Reviewer’s Note: I played this game on PlayStation 4. There may be differences between versions.
Platinum Games is a wonderful developer that has made many fans with high quality games like Bayonetta and Vanquish. The Legend of Korra is a great TV show that deals with big subject matters and has some of the best animated combat sequences. Activision has a lot of money to throw at projects. Combine the three and we should get a fantastic gaming experience for everyone to love, right? …Right?
Taking place between the second and third season of the show, The Legend of Korra begins with Korra being kidnapped by a mysterious old man named Hundun. When she finds her bending powers blocked, and various factions like Chi-Blockers and Triads trying to kill her, she makes it her goal to find Hundun and get her powers back.
The problem is that the story is basically a big empty spot. Outside of a quick cameo from Mako and Bolin, Korra is basically the only character in the game. The story itself never advances beyond “fight Hundun eventually.” There’s nothing to it. In a TV show that has constantly shown to push boundaries and tell powerful stories about mature subjects in a way all ages can understand and appreciate, it’s a real shame to see The Legend of Korra just miss the point completely and be all about punching things.
There’s noting really superbly wrong with the presentation, though there’s also not much noteworthy about it. The game has a nice cel-shaded style that looks good, and the cutscenes are animated in the style of the TV show and fit well. On the other hand, environments feel like large empty areas with occasional rocks thrown in and are totally forgettable. Enemy design isn’t much better, apparently at some point Hundun found the time to clone the same guy over and over again.
The Legend of Korra is your basic 3D beat ’em up game: square is used for light attacks, triangle for heavy, and the two can be combined for various combos. Korra can switch between her four elements at any time, and each one plays a little differently. Water focuses on ranged attacks, Earth is slow but strong, Fire has a chain of quick weak attacks, and Wind is good for taking on swarms of enemies. Each element’s attacks could also be charged for a little while to help empower the attacks, and stunning an enemy (something that I was never sure how to do, it appears to be random) would allow me to preform finishing attacks.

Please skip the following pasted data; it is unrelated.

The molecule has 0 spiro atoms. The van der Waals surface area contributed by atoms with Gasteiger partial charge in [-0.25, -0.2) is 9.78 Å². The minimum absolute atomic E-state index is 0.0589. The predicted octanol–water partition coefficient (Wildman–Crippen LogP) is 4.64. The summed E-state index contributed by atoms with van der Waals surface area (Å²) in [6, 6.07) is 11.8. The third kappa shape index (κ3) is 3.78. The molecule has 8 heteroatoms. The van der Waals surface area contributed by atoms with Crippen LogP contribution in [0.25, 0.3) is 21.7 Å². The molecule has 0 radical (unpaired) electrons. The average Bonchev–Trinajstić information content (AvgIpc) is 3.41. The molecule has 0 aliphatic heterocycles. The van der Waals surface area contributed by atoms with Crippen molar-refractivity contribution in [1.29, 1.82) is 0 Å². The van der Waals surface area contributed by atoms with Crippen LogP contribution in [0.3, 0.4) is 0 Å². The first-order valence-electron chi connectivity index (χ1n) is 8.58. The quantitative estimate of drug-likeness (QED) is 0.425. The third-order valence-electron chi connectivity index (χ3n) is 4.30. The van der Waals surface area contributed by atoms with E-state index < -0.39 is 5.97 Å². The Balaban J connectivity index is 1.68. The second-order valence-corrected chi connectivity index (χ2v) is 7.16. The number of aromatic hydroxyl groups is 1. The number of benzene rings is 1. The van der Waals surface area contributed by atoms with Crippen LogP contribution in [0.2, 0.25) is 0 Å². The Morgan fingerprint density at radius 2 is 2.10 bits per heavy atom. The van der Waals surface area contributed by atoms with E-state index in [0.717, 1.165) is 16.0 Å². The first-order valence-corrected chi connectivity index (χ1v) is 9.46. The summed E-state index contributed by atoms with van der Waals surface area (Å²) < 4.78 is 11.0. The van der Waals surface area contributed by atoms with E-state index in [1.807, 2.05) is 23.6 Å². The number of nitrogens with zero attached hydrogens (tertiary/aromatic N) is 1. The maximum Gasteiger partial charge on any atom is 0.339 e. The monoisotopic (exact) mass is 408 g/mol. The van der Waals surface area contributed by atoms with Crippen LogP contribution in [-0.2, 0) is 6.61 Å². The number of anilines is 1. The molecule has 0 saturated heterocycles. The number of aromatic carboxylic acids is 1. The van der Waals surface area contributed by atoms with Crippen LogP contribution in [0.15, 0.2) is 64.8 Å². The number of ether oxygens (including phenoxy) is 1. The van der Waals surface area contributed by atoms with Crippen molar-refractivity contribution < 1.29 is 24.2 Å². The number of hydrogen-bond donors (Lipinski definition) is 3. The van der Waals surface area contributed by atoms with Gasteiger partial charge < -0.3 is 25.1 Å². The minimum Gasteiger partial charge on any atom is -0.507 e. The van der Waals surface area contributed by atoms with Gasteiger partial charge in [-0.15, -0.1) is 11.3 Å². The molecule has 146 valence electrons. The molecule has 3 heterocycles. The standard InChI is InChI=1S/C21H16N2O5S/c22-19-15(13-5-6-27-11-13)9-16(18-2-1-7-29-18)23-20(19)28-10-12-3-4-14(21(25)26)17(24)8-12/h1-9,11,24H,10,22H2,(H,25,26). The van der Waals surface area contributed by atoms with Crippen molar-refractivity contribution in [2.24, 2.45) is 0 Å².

All of this is nice, but there’s not much in the way of enemies to use it on. I hope you enjoy the masked Chi-Blocker enemies, as you’ll be fighting them over and over and over. Occasionally I also had to fight the three Triad members again, whom were peppered in maybe once or twice a chapter. Late into the game I also got to see Spirit World enemies, who would require me to use Spirit Bending to finish them off, and this is really the most unique part of the game. Even the boss fights suffer from this problem: There’s only one kind of boss that I just had to keep refighting over and over. I also found combat to get frustrating after a while, as it seems the game isn’t interested in providing any kind of technical challenge but instead wants to just fill the screen with enemies that caught me in an endless stunlock.
Sometimes Korra will call her pet dog/bear/wolf thing Naga and the game will switch to that of an endless runner. Naga will run along a path and have to dodge, jump over, and duck under obstacles. Korra can also use her bending skills while riding Naga to extend her jumps or blow up obstacles in the way. It’s there, but it’s an ultimately boring diversion. There’s also a Pro-Bending Tournament minigame where Korra teams up with Bolin and Mako to try and knock opponents off a ledge. That’s a little more fun, but not much different from any other fight in the game. Defeating enemies and partaking in the minigames got me souls, which I could then spend in the store to buy talisman that would have passive effects on Korra, such as making her do double damage but cutting her health in half.
The Legend of Korra only took me about 4 hours to finish. In those 4 hours I was constantly disappointed over and over again. It has an absent story and repetitive and frustrating combat. The fact that I just watched one of the best developers churn out one of the worst games I’ve ever played is a real disappointment. Even die-hard fans of the show should stay far away.